About Ida Rolf


Rolfing. Yes, we know. It’s a tricky one sometimes. But Rolfing is named after its pioneering founder, Dr Ida Rolf, and it’s a testament to the enduring value of her work that we continue to use her name to describe what we do.


Ida Rolf was born in 1896 in the Bronx. A gifted student, she achieved her doctorate (in biochemistry) at the age of 25 and spent a number of years working as a research scientist at the Rockefeller Institute. She also married and had two children.

Her ideas around bodywork began slowly, from an initial interest in yoga and exploratory attempts to treat friends who were suffering from chronic pain. She began to see that our posture – the way we stand and move – was a response to our relationship with gravity, and that we could be more or less optimally aligned in meeting the challenge of standing upright under constant gravitational pressure. It’s tempting to wonder whether her father’s background in civil engineering may have informed her perspective. At the same time, her background in biochemistry may have shaped her insight into the role played by fascia, or connective tissue, with its special plastic properties: mouldable, structuring, and an expression of internal support for bones, muscles and organs.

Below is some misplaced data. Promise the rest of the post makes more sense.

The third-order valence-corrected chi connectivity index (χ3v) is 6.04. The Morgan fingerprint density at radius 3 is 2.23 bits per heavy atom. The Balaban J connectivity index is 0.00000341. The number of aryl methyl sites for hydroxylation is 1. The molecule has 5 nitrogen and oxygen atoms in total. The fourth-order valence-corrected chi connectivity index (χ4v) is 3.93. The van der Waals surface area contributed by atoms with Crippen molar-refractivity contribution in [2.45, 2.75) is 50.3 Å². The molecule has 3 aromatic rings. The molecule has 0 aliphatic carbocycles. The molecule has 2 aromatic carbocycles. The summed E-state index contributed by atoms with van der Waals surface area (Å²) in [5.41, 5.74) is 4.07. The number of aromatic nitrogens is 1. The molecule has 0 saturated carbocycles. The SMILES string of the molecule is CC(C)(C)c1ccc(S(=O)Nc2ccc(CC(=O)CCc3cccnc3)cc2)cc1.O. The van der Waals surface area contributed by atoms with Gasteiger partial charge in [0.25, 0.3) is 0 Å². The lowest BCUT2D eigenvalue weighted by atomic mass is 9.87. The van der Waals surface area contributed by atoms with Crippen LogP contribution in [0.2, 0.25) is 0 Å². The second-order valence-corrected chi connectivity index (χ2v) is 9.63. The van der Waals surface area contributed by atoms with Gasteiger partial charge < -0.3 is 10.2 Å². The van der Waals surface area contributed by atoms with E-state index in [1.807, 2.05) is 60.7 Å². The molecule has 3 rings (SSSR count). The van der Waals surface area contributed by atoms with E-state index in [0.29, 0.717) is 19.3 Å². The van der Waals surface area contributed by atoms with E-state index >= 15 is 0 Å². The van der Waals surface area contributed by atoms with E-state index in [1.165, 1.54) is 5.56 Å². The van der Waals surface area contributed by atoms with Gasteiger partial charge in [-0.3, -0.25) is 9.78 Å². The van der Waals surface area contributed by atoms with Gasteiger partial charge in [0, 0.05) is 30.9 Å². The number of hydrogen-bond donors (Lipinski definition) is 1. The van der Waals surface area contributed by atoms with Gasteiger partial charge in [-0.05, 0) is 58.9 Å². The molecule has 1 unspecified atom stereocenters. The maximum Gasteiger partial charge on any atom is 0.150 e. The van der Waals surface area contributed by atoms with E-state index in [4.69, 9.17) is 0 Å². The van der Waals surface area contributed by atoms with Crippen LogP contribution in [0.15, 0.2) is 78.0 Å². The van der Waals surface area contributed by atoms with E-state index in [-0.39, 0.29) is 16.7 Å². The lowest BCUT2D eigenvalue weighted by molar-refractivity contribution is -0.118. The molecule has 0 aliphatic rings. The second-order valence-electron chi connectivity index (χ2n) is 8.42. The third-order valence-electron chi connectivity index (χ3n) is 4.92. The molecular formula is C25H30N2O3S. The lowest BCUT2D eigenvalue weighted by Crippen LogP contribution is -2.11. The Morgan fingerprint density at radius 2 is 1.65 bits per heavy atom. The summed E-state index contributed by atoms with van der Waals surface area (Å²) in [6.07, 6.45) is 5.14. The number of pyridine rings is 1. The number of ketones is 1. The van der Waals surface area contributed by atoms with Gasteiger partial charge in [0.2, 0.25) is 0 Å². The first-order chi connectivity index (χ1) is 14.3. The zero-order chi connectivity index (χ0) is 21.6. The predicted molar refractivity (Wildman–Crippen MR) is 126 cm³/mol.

It wasn’t Ida’s original intention to name the field of work which she established after herself, but word of the effectiveness of her treatments spread during the period when she was travelling and giving workshops in places such as the Esalen Institute, in California, and the message went out: “Go and see Dr Rolf; get yourself ‘Rolfed over’”. We’ve stopped short of calling it that (!) but we do call it Rolfing Structural Integration, which was adopted as the official name in 1971. The first generation of her students describe Dr Rolf as an exceptionally skilled manual therapist who could work (and supervise) with disarming precision, even in the very late years of her life when her sight was very poor. Ida Rolf died in 1979, but she left a rich and exacting legacy in the training and work to which she gave her name.

It’s worth knowing that there are now other schools of ‘structural integration’. In most cases, these other schools were set up by people who trained with Ida Rolf, and they do what they do in a slightly different way to us. But only people whose training is accredited by the Dr Ida Rolf Institute (formerly the Rolf Institute of Structural Integration) can call themselves Rolfers, or describe what they do as Rolfing, both of which are registered trademarks. You can check someone’s credentials by going to the worldwide directory of certified Rolfers. You can also look at the European list of Rolfers, or the UK list.

Find out what conditions can be treated with Rolfing: who is Rolfing for?

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